I’m referring of course to 2012’s Searching for Sugar Man, the Academy Award–winning film about “lost” ’70s folk singer Sixto Rodriguez. I’m using the term “Sugar Man” retroactively, but the classification fits Searching for Sugar Man‘s long line of underappreciated-genius predecessors. To qualify as a Sugar Man, you must strike an antiestablishment stance (like Anton Newcombe in Dig!), though ultimately your greatest battles will involve personal demons (like Daniel Johnston in The Devil and Daniel Johnston). While your music might not be immediately accessible or even seem all that exceptional upon first hearing, you are in fact hugely influential in spite of your lack of fame (like Scott Walker in 30 Century Man), or at least you would be if the public weren’t so prejudicial toward loner visionaries (like Arthur Russell in Wild Combination: A Portrait of Arthur Russell). You don’t have to be male to be a Sugar Man (you can even be a woman like Mia Zapata in The Gits), but it helps, since the people most invested in these enigmatic figures are usually male. What’s most vital is that you’re somewhat obscure (like Arthur Kane in New York Doll) and definitely mysterious (like Jandek in Jandek on Corwood).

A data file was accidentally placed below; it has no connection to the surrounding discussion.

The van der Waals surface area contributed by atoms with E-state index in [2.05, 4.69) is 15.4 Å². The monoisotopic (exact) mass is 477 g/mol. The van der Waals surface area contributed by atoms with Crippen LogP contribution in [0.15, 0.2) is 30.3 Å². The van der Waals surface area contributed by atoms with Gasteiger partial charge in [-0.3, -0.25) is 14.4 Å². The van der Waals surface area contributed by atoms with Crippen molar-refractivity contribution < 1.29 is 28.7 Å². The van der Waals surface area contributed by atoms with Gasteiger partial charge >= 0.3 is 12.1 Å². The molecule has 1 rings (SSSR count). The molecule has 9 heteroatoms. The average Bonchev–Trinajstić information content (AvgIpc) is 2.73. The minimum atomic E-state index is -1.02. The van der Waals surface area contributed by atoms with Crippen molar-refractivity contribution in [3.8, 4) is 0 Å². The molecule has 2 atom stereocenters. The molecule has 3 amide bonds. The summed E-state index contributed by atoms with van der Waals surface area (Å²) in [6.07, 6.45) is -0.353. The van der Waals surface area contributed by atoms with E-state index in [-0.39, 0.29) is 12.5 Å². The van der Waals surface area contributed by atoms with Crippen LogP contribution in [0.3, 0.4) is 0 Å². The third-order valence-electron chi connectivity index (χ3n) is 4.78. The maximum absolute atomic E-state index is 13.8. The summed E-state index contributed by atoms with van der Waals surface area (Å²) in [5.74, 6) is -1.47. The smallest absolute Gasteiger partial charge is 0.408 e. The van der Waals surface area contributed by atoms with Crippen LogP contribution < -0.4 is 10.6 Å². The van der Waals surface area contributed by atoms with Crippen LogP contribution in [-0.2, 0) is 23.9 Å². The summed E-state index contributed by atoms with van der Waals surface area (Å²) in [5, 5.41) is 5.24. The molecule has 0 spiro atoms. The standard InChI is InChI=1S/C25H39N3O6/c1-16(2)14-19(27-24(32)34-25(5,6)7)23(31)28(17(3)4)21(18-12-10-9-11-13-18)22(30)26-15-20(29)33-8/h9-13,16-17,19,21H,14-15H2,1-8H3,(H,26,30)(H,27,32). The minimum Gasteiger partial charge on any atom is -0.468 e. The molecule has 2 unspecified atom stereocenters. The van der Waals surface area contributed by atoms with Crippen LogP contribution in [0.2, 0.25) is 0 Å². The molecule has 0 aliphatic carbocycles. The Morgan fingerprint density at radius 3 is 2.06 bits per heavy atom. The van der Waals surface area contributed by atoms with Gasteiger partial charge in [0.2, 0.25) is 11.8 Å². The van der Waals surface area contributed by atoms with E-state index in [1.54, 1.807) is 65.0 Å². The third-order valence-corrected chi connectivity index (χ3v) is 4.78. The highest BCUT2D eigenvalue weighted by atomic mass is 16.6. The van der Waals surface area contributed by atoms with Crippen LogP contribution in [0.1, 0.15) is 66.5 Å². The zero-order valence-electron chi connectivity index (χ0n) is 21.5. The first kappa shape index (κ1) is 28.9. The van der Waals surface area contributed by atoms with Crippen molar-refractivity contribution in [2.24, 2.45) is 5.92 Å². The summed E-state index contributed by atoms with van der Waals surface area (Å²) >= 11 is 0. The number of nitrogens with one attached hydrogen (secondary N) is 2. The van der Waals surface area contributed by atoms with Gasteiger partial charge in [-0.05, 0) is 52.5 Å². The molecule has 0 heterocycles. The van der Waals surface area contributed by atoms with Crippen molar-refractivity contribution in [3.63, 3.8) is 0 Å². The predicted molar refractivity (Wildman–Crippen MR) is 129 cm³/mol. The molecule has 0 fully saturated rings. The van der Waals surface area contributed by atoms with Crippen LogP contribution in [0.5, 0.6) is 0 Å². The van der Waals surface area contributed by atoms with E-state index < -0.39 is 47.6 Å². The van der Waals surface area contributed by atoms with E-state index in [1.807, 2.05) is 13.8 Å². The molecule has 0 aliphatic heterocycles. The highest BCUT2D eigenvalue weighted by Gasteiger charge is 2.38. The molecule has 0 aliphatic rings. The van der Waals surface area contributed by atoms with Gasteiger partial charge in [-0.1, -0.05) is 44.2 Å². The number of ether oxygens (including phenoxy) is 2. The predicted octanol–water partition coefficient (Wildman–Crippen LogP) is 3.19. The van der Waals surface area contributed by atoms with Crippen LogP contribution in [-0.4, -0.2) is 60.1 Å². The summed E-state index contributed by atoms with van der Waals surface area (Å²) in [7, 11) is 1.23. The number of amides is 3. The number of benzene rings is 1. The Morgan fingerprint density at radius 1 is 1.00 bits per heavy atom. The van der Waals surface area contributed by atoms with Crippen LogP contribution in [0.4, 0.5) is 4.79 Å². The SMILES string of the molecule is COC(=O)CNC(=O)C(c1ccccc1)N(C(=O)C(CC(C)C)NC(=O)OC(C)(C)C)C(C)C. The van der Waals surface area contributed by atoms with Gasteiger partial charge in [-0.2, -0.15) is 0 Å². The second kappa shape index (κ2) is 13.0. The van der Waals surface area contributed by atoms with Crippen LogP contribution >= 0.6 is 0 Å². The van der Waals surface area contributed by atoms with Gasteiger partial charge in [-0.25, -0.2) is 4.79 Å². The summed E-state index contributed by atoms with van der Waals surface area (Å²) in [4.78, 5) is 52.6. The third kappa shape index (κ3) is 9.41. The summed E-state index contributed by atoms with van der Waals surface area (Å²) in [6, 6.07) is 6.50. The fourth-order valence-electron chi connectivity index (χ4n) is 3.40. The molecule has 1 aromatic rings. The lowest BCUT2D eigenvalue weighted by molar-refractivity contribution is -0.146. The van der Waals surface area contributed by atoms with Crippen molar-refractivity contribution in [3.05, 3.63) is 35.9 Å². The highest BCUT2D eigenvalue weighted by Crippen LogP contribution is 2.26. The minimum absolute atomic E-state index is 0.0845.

Where Rattle and Hum has no backstory, Sugar Man movies are all backstory, since the whole point is that these people aren’t prominent in culture. (Not being famous is what makes them doc-worthy.) The stars of Sugar Man movies aren’t really the protagonists, it’s the people who explain the protagonists — the record collectors, the music critics, the ubiquitous Rolling Stone journalist David Fricke,7 and guys like full-time articulator of cultural ephemera and part-time musician Henry Rollins. Sugar Man movies are about a niche audience asserting a version of rock history in which Cult Hero X is suddenly a lead character, and they get to be the supporting players who point this out to everybody else.